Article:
PLC mini-Access System Requirements and Entities
Unlike home networking applications, a system for in-building Internet distribution should have a centralized topology and many additional features, enabling commercial deployment.
It is not just a matter of putting together a few PLC modems that were designed for home networking. A mini-Access system is expected to have only uplinks and downlinks (end-user to central unit and vice versus) unlike the peer-to-peer home networking scenario and while full outlet coverage can be expected in a single apartment or a hotel room, covering an entire building with many floors and tenants may require additional means to verify adequate coverage. Therefore a mini-Access system should have the means to assure this kind of coverage.
In addition, service providers should have the ability to remotely control the system and its topology, allowing them to add or remove users without sending a technician to the specific location and with no need for physical connections or disconnections. Service providers should be able to monitor the traffic and get performance indications on the PC screen in their office and to remotely upgrade the software of the system and the end-user units in a completely transparent manner to the end user.
These features are missing in peer-to-peer networks. A system is not formed by the physical connection of the units only, but rather by the implemented topology and the remote control, monitoring and upgrade capabilities.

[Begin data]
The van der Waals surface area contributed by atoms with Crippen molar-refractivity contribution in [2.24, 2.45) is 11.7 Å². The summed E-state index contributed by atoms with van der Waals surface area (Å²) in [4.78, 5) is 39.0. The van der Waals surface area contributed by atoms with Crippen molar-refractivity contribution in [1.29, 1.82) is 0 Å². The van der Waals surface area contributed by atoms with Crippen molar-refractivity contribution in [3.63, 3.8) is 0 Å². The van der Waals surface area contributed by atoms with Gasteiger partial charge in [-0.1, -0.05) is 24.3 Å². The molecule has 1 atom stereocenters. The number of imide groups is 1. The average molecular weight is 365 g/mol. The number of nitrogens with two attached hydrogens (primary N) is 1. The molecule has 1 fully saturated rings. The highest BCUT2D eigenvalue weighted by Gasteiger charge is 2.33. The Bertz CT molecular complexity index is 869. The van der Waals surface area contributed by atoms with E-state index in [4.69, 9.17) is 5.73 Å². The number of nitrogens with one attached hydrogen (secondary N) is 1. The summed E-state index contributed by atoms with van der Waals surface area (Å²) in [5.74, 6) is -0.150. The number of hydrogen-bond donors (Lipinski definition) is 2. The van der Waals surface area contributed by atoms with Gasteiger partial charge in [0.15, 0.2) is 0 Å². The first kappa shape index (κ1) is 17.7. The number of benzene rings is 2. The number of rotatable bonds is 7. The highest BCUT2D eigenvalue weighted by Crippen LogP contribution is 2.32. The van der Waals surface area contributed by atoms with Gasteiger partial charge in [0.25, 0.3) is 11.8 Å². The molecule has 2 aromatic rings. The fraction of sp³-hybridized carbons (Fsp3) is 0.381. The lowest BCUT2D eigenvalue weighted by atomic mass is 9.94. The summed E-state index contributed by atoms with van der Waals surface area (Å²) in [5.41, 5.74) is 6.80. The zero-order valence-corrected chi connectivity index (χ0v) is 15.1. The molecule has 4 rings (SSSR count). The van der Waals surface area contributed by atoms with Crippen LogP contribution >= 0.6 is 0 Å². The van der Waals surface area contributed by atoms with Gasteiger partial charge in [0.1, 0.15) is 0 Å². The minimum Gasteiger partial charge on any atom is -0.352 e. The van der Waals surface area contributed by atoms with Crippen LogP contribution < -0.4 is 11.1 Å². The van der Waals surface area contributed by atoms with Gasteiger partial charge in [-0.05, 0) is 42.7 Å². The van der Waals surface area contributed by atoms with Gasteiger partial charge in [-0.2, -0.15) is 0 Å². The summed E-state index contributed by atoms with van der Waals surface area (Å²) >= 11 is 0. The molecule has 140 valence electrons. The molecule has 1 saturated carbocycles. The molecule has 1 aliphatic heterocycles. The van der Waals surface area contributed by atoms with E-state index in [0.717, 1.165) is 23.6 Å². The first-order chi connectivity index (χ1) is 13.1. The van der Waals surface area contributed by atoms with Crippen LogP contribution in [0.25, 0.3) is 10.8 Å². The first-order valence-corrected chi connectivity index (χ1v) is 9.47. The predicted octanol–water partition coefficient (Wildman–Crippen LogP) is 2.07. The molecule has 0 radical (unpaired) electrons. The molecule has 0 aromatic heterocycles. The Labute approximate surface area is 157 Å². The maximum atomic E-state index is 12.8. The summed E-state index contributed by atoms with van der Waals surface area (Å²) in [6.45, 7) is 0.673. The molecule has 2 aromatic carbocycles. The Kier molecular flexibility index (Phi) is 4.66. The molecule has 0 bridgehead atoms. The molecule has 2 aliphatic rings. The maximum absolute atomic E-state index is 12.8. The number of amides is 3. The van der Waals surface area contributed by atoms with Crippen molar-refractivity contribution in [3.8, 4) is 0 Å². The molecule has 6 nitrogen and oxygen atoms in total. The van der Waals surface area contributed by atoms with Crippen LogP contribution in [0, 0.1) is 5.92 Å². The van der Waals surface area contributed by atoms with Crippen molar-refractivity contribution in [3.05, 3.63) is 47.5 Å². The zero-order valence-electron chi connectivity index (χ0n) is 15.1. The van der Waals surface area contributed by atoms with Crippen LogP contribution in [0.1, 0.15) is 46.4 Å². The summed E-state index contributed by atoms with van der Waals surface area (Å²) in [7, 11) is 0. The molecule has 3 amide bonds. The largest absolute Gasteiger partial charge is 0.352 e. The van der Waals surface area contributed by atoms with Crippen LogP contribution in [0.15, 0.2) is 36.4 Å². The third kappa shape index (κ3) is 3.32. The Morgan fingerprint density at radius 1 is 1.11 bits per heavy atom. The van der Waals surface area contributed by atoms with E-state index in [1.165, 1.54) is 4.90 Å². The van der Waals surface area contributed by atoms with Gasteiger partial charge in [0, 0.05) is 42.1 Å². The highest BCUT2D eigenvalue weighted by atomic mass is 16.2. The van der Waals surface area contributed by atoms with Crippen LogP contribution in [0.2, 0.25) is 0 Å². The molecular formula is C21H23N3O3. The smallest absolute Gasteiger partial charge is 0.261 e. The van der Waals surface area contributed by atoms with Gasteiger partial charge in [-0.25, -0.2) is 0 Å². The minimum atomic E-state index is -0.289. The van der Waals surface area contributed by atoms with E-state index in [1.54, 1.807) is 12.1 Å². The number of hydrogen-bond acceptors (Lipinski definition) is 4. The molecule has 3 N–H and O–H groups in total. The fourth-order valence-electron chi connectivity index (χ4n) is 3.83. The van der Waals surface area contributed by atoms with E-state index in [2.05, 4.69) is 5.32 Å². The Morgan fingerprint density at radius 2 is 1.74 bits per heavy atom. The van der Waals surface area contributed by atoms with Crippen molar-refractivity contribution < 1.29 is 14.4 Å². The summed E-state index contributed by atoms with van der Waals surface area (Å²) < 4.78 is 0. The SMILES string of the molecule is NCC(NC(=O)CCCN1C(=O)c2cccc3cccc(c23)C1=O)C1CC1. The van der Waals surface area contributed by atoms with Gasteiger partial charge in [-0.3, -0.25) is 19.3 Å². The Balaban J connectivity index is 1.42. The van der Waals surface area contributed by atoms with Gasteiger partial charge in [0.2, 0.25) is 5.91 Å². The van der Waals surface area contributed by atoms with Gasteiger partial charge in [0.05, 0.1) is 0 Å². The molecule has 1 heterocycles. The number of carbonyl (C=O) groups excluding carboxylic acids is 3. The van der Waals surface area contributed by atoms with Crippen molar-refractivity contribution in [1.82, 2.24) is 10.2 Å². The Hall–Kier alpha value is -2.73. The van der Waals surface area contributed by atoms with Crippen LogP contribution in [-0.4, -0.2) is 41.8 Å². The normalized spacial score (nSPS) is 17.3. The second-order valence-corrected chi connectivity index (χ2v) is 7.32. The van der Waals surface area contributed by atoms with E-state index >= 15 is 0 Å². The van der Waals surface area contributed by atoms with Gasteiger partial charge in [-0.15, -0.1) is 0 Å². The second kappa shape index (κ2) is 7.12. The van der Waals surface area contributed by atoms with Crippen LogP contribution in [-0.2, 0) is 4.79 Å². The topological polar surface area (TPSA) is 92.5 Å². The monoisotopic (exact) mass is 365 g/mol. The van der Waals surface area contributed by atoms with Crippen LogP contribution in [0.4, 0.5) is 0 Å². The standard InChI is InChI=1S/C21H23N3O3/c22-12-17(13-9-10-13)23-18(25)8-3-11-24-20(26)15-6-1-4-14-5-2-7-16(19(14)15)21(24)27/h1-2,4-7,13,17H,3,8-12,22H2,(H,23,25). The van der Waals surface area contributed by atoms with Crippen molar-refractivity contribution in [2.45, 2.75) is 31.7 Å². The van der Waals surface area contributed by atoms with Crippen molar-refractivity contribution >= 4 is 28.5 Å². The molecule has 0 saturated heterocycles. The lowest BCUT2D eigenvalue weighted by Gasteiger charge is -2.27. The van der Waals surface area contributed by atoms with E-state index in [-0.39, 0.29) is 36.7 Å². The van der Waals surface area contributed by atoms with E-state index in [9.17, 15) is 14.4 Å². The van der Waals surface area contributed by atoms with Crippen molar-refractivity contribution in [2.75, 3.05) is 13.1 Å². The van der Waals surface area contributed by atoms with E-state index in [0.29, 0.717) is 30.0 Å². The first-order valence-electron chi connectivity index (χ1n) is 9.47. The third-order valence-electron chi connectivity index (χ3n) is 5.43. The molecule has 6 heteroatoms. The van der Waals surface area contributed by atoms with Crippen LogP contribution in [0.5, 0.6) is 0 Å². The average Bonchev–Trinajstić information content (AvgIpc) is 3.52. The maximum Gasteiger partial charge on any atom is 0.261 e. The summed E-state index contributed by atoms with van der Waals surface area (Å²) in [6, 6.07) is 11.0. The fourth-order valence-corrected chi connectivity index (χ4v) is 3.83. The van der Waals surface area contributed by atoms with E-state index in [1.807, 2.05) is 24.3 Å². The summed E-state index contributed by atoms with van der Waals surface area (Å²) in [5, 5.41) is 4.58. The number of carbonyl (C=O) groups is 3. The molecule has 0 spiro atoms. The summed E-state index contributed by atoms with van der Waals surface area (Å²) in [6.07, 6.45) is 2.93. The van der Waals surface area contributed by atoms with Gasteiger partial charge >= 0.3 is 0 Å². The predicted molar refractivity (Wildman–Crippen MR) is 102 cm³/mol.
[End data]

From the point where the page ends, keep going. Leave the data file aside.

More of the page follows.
In general a mini-Access system should have 4 basic network entities:
1. BST â€“ a base station, which is the unit that serves as the PLC bridge between the backbone and the network implemented over the building’s electrical wiring
2. MNG â€“ a management unit, enabling the service provider to control the system from a remote location via a standard web browser interface or other
3. RPT â€“ a repeater station, that is used to provide enhanced connectivity that may be required in large installations
4. RMT (CPE) â€“ the remote station, used by the end user and connected to the AC outlet and the end-user PC. Having all these entities in place allow the implementation of a mini-Access system for in-building Internet distribution with all the required features.
PITELâ„¢ â€“ Providing Internet through Electrical Lines
The PITEL mini-Access System uses Yitran’s robust PLC technology to deliver broadband Internet service over a building’s existing electrical wiring for a cost effective, scalable, and reliable means of enabling broadband connectivity. Target markets for the PITEL include hotels worldwide and countries with emerging needs for quick implementation of low cost Internet distribution solutions, in Asia, East Europe, South America and additional parts of the world. System implementation is easy and straight-forward, fulfilling the needs of MTU (Multi-Tenants Unit), MDU (Multi-Dwelling Units), hotel guests and office customers. The architecture of the system leverages Yitran’s robust broadband PLC chipset. The technology and design provides high performance and immunity to interference and noise, such as those created by electrical motors, fluorescent and halogen lamps, switching power supplies, etc.
Yitran’s PITEL mini-Access System is a low-cost robust networking solution designed for deployment in challenging environments. The system is ideal where traditional connectivity using hard-wired or wireless technology doesn’t exist or is not economically or technically feasible.
Having all the required features, Yitran’s PITEL system enables service providers, VARs and OEMs, to offer an affordable high performance solution to system integrators, building owners, facility managers, hotel chains and commercial customers (for more info refer to: www.yitran.com/pitel.htm).